Tuesday, June 26, 2012

Poetry - 3

The third poem is instantly recognizable.  It's Psalm 23, the King James version. 

The LORD is my shepherd; I shall not want.
He maketh me to lie down in green pastures; he leadeth me beside the still waters.
He restoreth my soul; he leadeth me in the paths of righteousness for his name's sake.
Yeah, though I walk through the valley of the shadow of death, I will fear no evil: for thou art with me; thy rod and thy staff they comfort me.
Thou preparest a table before me in the presence of mine enemies: thou anointest my head with oil; my cup runneth over.
Surely goodness and mercy shall follow me in all the days of my life: and I will dwell in the house of the LORD for ever. 
When reading and studying, I greatly prefer using a more modern translation but man, that poetry is something very beautiful.  The Elizabethan poets were simply wonderful.  I think that the 'valley of the shadow of death' is probably the most famous but my favorite bit is the green pastures. 
I read a theory recently that the decline of the King James version of the Bible was having a cascade effect on appreciation of Shakespeare.  The idea was that people used to have more exposure to that style of language and modernized versions put the Bard on an island by himself.  I don't have any idea if that's true or not.  I do wonder if modern translations reduce the awe of religion.  I wonder if the the Bible loses out by not having something of a special (though decipherable) language.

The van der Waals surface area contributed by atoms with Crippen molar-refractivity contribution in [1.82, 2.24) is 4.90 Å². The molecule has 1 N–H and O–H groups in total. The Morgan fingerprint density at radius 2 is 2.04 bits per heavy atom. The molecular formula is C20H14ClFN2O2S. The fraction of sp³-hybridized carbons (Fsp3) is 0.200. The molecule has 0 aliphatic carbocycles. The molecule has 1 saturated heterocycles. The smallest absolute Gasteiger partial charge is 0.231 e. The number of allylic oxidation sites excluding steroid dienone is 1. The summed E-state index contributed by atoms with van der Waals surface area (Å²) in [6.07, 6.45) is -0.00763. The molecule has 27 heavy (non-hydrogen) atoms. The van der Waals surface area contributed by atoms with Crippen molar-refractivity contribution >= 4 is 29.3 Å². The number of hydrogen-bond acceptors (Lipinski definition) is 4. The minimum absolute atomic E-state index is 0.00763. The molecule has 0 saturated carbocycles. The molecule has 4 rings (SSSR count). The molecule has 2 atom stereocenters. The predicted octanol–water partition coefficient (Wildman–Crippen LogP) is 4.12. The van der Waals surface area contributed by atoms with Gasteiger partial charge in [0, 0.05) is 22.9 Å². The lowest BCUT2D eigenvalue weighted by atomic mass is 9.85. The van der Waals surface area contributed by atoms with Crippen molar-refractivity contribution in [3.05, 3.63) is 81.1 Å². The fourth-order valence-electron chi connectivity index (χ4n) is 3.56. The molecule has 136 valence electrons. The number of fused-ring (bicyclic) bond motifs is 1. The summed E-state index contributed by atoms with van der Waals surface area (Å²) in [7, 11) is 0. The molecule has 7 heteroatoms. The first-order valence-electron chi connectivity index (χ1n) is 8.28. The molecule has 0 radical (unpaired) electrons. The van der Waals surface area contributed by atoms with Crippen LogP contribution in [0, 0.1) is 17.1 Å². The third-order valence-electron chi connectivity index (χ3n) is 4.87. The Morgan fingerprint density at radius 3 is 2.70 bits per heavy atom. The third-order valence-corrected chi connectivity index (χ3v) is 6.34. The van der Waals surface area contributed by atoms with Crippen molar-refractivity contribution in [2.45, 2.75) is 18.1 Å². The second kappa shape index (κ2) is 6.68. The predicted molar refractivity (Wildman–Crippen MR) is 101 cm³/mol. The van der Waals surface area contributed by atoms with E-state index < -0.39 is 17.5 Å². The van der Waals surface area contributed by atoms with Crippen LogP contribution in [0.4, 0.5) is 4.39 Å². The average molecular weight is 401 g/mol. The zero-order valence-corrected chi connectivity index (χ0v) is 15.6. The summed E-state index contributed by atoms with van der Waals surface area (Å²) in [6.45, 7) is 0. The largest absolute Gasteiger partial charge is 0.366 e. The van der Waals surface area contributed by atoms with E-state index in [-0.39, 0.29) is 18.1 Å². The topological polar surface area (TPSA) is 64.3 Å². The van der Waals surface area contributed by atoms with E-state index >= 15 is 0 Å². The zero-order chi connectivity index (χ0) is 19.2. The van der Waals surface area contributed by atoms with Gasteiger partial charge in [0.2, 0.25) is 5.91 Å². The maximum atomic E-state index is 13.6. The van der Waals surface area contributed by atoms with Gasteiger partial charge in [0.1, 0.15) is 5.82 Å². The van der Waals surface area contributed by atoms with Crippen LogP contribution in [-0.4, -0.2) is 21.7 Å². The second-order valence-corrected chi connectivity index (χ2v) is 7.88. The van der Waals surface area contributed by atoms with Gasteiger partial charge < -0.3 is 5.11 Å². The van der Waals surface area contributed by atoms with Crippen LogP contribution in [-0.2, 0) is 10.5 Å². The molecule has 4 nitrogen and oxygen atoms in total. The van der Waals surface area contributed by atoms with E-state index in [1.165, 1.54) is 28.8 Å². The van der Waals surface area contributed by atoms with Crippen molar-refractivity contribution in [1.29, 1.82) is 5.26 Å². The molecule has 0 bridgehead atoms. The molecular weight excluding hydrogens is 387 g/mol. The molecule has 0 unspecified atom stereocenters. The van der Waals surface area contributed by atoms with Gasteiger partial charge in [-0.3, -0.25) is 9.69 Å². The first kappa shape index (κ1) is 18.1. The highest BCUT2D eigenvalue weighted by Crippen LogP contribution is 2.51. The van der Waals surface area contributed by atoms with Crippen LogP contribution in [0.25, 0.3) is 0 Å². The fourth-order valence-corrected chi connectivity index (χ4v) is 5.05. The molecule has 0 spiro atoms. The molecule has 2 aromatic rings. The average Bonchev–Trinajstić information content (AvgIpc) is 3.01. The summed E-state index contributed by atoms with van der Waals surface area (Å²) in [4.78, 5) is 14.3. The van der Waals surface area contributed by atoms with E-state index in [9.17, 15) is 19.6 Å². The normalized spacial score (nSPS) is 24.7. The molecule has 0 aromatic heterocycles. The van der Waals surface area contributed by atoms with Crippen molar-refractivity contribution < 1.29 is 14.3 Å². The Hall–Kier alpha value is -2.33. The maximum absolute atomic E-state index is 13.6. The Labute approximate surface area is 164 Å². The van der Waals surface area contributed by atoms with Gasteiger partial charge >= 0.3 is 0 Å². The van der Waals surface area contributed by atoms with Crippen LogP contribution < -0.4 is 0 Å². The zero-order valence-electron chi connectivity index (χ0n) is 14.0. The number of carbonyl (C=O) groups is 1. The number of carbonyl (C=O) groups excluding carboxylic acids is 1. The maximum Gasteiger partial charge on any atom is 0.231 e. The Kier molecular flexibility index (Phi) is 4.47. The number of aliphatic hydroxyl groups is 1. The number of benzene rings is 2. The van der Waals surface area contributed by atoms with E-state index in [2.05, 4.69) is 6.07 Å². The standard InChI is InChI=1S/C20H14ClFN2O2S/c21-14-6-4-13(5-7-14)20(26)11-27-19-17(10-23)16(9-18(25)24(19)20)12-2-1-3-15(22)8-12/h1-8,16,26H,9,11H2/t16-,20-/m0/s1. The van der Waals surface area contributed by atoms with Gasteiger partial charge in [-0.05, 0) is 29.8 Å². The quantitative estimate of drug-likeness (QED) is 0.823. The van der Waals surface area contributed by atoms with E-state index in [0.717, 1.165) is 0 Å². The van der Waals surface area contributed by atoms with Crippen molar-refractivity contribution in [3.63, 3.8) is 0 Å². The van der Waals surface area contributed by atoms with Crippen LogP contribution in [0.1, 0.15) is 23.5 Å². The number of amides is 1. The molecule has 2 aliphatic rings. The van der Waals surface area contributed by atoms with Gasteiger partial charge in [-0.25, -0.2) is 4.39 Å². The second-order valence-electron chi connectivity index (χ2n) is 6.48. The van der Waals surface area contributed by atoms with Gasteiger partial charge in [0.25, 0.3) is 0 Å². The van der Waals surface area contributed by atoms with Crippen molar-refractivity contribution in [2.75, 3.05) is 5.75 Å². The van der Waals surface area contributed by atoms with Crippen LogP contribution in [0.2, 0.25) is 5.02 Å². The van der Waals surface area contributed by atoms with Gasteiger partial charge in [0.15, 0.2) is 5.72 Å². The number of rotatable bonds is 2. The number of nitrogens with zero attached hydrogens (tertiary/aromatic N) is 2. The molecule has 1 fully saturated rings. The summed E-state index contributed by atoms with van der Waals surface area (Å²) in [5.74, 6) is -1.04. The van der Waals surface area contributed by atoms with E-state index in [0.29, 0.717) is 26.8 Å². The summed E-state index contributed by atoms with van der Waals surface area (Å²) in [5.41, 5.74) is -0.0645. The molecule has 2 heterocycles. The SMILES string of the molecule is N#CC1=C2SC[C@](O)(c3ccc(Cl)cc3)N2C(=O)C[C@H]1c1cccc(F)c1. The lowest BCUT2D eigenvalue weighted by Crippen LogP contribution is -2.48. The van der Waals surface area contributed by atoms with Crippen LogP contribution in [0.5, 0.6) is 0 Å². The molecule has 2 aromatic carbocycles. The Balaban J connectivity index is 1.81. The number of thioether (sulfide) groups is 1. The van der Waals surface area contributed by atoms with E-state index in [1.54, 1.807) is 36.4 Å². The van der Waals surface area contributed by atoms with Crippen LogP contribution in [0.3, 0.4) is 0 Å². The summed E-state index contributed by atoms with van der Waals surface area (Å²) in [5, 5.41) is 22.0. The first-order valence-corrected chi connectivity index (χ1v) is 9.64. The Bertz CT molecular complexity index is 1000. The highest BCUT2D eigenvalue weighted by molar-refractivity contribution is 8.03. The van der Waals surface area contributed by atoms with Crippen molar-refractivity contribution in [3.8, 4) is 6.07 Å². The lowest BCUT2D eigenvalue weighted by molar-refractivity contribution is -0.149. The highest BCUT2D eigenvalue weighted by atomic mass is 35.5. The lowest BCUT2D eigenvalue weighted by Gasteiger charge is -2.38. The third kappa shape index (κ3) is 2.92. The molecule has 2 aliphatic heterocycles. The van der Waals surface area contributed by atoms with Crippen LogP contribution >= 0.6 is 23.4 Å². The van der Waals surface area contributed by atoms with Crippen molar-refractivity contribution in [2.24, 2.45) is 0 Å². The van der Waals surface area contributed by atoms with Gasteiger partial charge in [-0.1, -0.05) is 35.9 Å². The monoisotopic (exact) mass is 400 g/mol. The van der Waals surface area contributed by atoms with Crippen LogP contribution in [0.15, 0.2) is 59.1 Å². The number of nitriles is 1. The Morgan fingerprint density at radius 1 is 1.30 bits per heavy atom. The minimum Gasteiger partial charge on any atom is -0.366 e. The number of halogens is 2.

1. I have a bit of an uneasy alliance between modern translations (mainly the NLT) and the good old KJV or NKJV. On one hand newer translations are nice because they're easier to understand (who knew the word "knew" had so many meanings!), but the KJV has so much power that's lost in modern translations.

    1. I think you're exactly right about the power. A big of grandeur helps religion. And I don't think there is anything wrong with reminding worshipers that there is an ancient connection to their beliefs.